Aberdeenshire runner Ally Sutherland had to pull out of his attempt to set a record time for running the North East 250-mile tourist route.
The Cosmic Hillbashers club member hoped to complete the journey inside three days but decided to withdraw after a testing opening 24 hours during which he completed 95 miles.
Although extremely disappointed, Sutherland is far from despondent and has vowed to give the record bid another go later in the year.
He said: “Physically I’m not too bad but mentally I’m a bit battered. It just turned out to be a step too far for me but I have learned a lot and there are a few things I’d do differently next time.
“One of the bad points came in the Glenshee area when I headed off in the wrong direction for a while and ended up losing about an hour. That left me feeling quite down because it left me well behind my schedule on the first day.”
Sutherland’s cause wasn’t helped by having to make some last-minute changes to his plans when a local lockdown was imposed on Aberdeen after an upsurge in coronavirus cases.
He had intended to start and finish in the city’s Duthie Park but altered that to a location outside the boundary, at Blackburn.
More significantly, he was unable to call on two of his support crew, Tony Little and Marie O’Hanlon, who live in Aberdeen and were not permitted to leave because of the lockdown regulations.
Aside from providing logistical backing they were also going to run with Sutherland for part of each day.
He said:”I must admit, if I had Tony and Marie to run with it might have been easier to have started off again on day two.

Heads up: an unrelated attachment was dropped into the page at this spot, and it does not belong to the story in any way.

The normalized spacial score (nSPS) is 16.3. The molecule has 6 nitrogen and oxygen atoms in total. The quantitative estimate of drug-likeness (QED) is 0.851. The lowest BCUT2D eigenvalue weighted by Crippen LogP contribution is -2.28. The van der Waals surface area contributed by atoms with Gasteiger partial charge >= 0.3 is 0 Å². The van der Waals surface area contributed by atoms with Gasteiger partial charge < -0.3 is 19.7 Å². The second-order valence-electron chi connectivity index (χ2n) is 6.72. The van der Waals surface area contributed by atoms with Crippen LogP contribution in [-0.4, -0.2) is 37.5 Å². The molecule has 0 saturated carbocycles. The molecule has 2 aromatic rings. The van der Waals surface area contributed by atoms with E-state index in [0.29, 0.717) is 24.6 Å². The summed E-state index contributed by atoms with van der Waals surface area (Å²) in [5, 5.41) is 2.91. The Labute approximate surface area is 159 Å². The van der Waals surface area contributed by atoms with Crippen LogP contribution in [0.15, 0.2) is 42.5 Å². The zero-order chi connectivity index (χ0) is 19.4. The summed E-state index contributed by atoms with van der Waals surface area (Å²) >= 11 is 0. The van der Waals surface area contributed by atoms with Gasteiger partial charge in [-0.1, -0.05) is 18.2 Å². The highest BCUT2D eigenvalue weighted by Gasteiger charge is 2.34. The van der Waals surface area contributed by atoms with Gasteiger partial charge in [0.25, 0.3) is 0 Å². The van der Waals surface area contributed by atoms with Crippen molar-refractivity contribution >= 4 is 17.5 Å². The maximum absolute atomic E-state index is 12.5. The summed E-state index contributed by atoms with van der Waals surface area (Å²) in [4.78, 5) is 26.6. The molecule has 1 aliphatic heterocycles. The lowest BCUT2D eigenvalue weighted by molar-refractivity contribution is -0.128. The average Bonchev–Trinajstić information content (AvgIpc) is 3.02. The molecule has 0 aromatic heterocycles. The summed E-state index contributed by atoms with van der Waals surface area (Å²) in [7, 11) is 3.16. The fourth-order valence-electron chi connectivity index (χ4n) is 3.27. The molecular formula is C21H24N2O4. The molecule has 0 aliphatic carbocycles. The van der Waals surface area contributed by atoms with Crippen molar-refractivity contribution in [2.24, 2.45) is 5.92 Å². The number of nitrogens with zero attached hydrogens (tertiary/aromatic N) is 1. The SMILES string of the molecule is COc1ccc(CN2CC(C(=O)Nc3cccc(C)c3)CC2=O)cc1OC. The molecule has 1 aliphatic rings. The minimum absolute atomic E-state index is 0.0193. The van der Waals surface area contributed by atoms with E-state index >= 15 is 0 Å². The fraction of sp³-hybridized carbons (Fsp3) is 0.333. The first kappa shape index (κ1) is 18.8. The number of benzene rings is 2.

“Also, as they weren’t available, it meant my wife Kay was providing all my support. As it was so hot she had to meet me every couple of hours to replenish my drinks and she also had to drive ahead to sort out our accommodation.”
Sutherland also admits that next time around he’ll change his strategy based on what he learned from this attempt.
He said: “I started at midnight, and on reflection I don’t think that was the best thing to do.
“It would be better to get a decent sleep then start in the early morning.
“And rather than try to arrange accommodation along the way, I think I’ll hire a campervan in future as that gives me much more flexibility.
“Despite the outcome, there are positives to take from it. It was certainly a glorious day, too hot perhaps, but I now appreciate just how stunning the route is.
“Also, running 95 miles in the heat is still a decent achievement and good training for the future.
“Sometimes you have to fail before you learn how to succeed. The ambition to complete the North East 250 is still burning away inside and I’ll probably give it a go again in a few months when its cooler and when, hopefully, the lockdown situation here has eased again.”